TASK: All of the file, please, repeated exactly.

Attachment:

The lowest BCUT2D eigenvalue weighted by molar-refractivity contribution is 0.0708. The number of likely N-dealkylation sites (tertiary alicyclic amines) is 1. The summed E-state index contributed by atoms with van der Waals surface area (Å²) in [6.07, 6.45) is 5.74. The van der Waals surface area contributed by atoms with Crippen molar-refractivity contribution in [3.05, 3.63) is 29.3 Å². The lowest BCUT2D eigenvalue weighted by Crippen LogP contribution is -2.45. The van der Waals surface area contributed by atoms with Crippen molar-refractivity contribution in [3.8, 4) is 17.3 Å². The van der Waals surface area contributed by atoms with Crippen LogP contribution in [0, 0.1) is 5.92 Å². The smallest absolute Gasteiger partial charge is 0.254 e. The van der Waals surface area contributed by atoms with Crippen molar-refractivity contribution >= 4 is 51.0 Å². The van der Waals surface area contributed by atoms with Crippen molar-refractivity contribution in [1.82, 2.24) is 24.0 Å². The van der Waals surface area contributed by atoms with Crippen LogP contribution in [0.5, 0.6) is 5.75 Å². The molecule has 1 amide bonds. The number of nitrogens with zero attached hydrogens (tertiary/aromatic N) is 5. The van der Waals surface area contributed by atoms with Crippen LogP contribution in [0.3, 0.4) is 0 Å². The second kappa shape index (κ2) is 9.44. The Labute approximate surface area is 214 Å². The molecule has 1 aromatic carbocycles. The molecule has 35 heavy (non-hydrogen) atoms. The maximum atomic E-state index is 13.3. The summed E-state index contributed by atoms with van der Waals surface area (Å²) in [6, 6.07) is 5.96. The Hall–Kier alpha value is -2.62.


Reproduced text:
The lowest BCUT2D eigenvalue weighted by molar-refractivity contribution is 0.0708. The number of likely N-dealkylation sites (tertiary alicyclic amines) is 1. The summed E-state index contributed by atoms with van der Waals surface area (Å²) in [6.07, 6.45) is 5.74. The van der Waals surface area contributed by atoms with Crippen molar-refractivity contribution in [3.05, 3.63) is 29.3 Å². The lowest BCUT2D eigenvalue weighted by Crippen LogP contribution is -2.45. The van der Waals surface area contributed by atoms with Crippen molar-refractivity contribution in [3.8, 4) is 17.3 Å². The van der Waals surface area contributed by atoms with Crippen LogP contribution in [0, 0.1) is 5.92 Å². The smallest absolute Gasteiger partial charge is 0.254 e. The van der Waals surface area contributed by atoms with Crippen molar-refractivity contribution >= 4 is 51.0 Å². The van der Waals surface area contributed by atoms with Crippen molar-refractivity contribution in [1.82, 2.24) is 24.0 Å². The van der Waals surface area contributed by atoms with Crippen LogP contribution in [0.5, 0.6) is 5.75 Å². The molecule has 1 amide bonds. The number of nitrogens with zero attached hydrogens (tertiary/aromatic N) is 5. The van der Waals surface area contributed by atoms with Crippen LogP contribution in [0.3, 0.4) is 0 Å². The second kappa shape index (κ2) is 9.44. The Labute approximate surface area is 214 Å². The molecule has 1 aromatic carbocycles. The molecule has 35 heavy (non-hydrogen) atoms. The maximum atomic E-state index is 13.3. The summed E-state index contributed by atoms with van der Waals surface area (Å²) in [6, 6.07) is 5.96. The Hall–Kier alpha value is -2.62.